Richard Kiley narrates this account of the life and career of James Maitland Stewart, son of Indiana, Pennsylvania, Presbyterian hardware store owners, who would go on to study the accordion and piano, dabble in the theatre, earn his pilot license, rise to the rank of rank of Brigadier General in the United States Air Force Reserve, and earn his fame as film star James or "Jimmy" Stewart.
James would attend Mercersburg Academy Prep School, but a year after he enrolls in an Architecture curriculum at Princeton University his family and neighbors become affected by the onset of the Great Depression, a situation complicated by the destruction of his family's hardware business by a fire, also in 1929, which his father would eventually rebuild.
An interest in acting, but not as a potential vocation, leads James to join the Princeton Triangle Club, which, in turn, leads him to join University Players, an intercollegiate summer stock company in West Falmouth, Cape Cod, Massachusetts, under the direction of Joshua Logan, where James meets fellow actors Margaret Sullavan and Henry Fonda, with whom he would become lifelong friends, and subsequently share living quarters in NYC and Hollywood with Henry Fonda during their early years before fame.
Margaret, Henry and James would reach Broadway, in a production of "Carrie Nation," regarding Abolition, in the years approaching the 1933 repeal, which would date the Play into oblivion.
In 1934, James joins Margaret and Henry in Hollywood, which introduces James to a forthcoming MGM Studio contract, and the birth of his film career. His working association with Margaret Sullavan is considered pleasant, but because she has been married to and divorced from buddy Henry by now, they do not socialize off the set. Nor does James ever speak with reporters of his close friendships with other actresses, as Ginger Rogers or Loretta Young, and nor do they, other than for him to comment about their fine proclivity to dancing.
Like his father before him, who had enlisted in the service in WWI, and ancestors before them, who had served in every American-involved war since the Revolution, James forgoes his critically acclaimed and popularly beloved film career, on hiatus, to enlist in the U.S. Air Force during WWII. When safely returning to the studio, James insists that nothing be mentioned of his decorated service when promoting films.
His one marriage endures for nearly 45 from 1949 to 1994, to Gloria Hatrick, affording James to adopt her two sons, Michael and Ronald McLean, and with Gloria to welcome twin daughters, Judy and Kelly. Tragedy would later strike the close and loving family when son Ronald would lose his life in the service in Vietnam, during which time James would operate a secret air-strike, which would never be reported during his lifetime.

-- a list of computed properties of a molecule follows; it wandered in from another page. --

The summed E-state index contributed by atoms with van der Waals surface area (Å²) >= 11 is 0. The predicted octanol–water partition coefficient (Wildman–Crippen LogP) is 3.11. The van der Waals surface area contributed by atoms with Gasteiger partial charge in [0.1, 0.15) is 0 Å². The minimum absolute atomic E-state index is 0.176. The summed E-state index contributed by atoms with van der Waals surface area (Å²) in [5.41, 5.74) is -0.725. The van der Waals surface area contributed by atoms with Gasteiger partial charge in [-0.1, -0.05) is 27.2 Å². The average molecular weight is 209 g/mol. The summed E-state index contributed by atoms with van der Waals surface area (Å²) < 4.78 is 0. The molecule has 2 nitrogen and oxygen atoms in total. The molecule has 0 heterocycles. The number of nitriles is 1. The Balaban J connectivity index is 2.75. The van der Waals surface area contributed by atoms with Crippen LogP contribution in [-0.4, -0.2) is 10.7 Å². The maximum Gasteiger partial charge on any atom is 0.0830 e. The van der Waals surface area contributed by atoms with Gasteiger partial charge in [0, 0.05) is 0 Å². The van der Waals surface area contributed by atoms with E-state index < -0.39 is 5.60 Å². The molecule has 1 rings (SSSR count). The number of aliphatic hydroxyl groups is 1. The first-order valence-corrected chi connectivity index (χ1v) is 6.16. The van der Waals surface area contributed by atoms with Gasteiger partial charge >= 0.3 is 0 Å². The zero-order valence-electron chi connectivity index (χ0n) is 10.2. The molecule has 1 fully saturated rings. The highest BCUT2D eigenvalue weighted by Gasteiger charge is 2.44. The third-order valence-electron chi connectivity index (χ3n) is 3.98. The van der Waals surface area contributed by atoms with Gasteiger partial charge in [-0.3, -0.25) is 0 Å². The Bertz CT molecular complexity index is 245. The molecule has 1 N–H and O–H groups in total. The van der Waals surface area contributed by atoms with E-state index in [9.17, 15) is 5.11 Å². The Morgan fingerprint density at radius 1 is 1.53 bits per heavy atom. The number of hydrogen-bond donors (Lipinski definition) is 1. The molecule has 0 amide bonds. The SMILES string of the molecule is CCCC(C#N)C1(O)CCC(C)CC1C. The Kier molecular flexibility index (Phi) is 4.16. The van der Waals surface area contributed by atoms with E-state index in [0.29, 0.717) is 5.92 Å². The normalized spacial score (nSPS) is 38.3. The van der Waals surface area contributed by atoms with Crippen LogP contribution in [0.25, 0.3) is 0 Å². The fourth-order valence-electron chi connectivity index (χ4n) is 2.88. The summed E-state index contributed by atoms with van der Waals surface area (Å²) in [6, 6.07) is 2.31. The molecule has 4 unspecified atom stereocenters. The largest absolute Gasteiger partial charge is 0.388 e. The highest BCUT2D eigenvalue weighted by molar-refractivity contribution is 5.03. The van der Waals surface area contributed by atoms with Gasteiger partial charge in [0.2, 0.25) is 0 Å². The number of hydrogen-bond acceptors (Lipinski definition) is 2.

Co-star June Allyson describes James as "An icon and an institution, exactly the same on-screen and off-screen," Carol Burnett as "One who didn't consider himself a movie star, but was one of the greatest movie stars," Charlton Heston as "Quintessential American and one of its best actors," Bill Mumy as "Someone to listen to, not because you have to, but because you want to."
Interview Guests for this episode consist of Shirlee Mae Adams Fonda (Henry's widow), Actresses June Allyson and Carol Burnett, Actors Peter Fonda, Charlton Heston and Bill Mumy, Film Producer Frank Capra, Jr., and Biographers Donald Dewey and Tony Thomas.
Archive footage includes James Stewart with Co-stars Irving Bacon, Robert Gist, Cary Grant, Katharine Hepburn, John Howard, Todd Karns, Kim Novak, Eleanor Powell, Donna Reed, Margaret Sullavan and Henry Travers in speaking parts.
Film Clips include a screen glimpse of James through the years, in scenes from "The Murder Man" (1935), "Next Time We Love" (1936), "You Can't Take It with You" (1938), "Mr. Smith Goes to Washington" (1939), "The Philadelphia Story" (1940), "It's a Wonderful Life" (1946), "Call Northside 777" (1948), "The Stratton Story" (1949), "Broken Arrow" (1950), "The Jackpot" (1950), "The Greatest Show on Earth" (1952), "The Glenn Miller Story" (1954), "Rear Window" (1954), "Vertigo" (1958), "Mr. Hobbs Takes a Vacation" (1962), "Dear Brigitte" (1965), and "Right of Way" (1983) (TV).
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